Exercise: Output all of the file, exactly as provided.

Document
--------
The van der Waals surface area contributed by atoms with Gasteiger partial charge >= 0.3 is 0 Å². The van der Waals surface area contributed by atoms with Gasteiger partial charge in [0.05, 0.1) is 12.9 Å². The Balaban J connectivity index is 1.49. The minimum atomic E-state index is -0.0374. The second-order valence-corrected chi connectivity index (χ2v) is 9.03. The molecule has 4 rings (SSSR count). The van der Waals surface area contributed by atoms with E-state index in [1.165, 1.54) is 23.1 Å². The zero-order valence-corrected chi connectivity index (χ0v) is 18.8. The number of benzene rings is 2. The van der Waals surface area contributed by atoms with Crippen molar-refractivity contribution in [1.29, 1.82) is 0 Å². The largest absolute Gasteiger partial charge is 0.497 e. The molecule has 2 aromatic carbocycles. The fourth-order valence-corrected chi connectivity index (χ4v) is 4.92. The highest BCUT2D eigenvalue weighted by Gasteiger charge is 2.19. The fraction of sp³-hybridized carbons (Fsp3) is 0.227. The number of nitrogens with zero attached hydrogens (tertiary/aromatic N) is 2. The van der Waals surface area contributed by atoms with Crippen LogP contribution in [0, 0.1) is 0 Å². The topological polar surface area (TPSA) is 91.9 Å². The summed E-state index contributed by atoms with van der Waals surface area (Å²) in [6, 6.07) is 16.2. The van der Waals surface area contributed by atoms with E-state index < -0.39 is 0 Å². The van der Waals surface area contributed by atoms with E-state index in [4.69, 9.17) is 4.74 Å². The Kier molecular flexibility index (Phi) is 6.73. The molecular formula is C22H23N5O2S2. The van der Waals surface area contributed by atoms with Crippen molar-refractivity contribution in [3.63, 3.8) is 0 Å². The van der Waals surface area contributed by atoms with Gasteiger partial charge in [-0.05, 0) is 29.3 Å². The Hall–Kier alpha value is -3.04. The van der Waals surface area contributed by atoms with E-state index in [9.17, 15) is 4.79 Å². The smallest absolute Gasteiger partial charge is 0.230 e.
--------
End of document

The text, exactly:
The van der Waals surface area contributed by atoms with Gasteiger partial charge >= 0.3 is 0 Å². The van der Waals surface area contributed by atoms with Gasteiger partial charge in [0.05, 0.1) is 12.9 Å². The Balaban J connectivity index is 1.49. The minimum atomic E-state index is -0.0374. The second-order valence-corrected chi connectivity index (χ2v) is 9.03. The molecule has 4 rings (SSSR count). The van der Waals surface area contributed by atoms with E-state index in [1.165, 1.54) is 23.1 Å². The zero-order valence-corrected chi connectivity index (χ0v) is 18.8. The number of benzene rings is 2. The van der Waals surface area contributed by atoms with Crippen molar-refractivity contribution in [1.29, 1.82) is 0 Å². The largest absolute Gasteiger partial charge is 0.497 e. The molecule has 2 aromatic carbocycles. The fourth-order valence-corrected chi connectivity index (χ4v) is 4.92. The highest BCUT2D eigenvalue weighted by Gasteiger charge is 2.19. The fraction of sp³-hybridized carbons (Fsp3) is 0.227. The number of nitrogens with zero attached hydrogens (tertiary/aromatic N) is 2. The van der Waals surface area contributed by atoms with Crippen LogP contribution in [0, 0.1) is 0 Å². The topological polar surface area (TPSA) is 91.9 Å². The summed E-state index contributed by atoms with van der Waals surface area (Å²) in [6, 6.07) is 16.2. The van der Waals surface area contributed by atoms with E-state index < -0.39 is 0 Å². The van der Waals surface area contributed by atoms with E-state index in [4.69, 9.17) is 4.74 Å². The Kier molecular flexibility index (Phi) is 6.73. The molecular formula is C22H23N5O2S2. The van der Waals surface area contributed by atoms with Crippen molar-refractivity contribution in [3.63, 3.8) is 0 Å². The van der Waals surface area contributed by atoms with Gasteiger partial charge in [-0.05, 0) is 29.3 Å². The Hall–Kier alpha value is -3.04. The van der Waals surface area contributed by atoms with E-state index in [9.17, 15) is 4.79 Å². The smallest absolute Gasteiger partial charge is 0.230 e.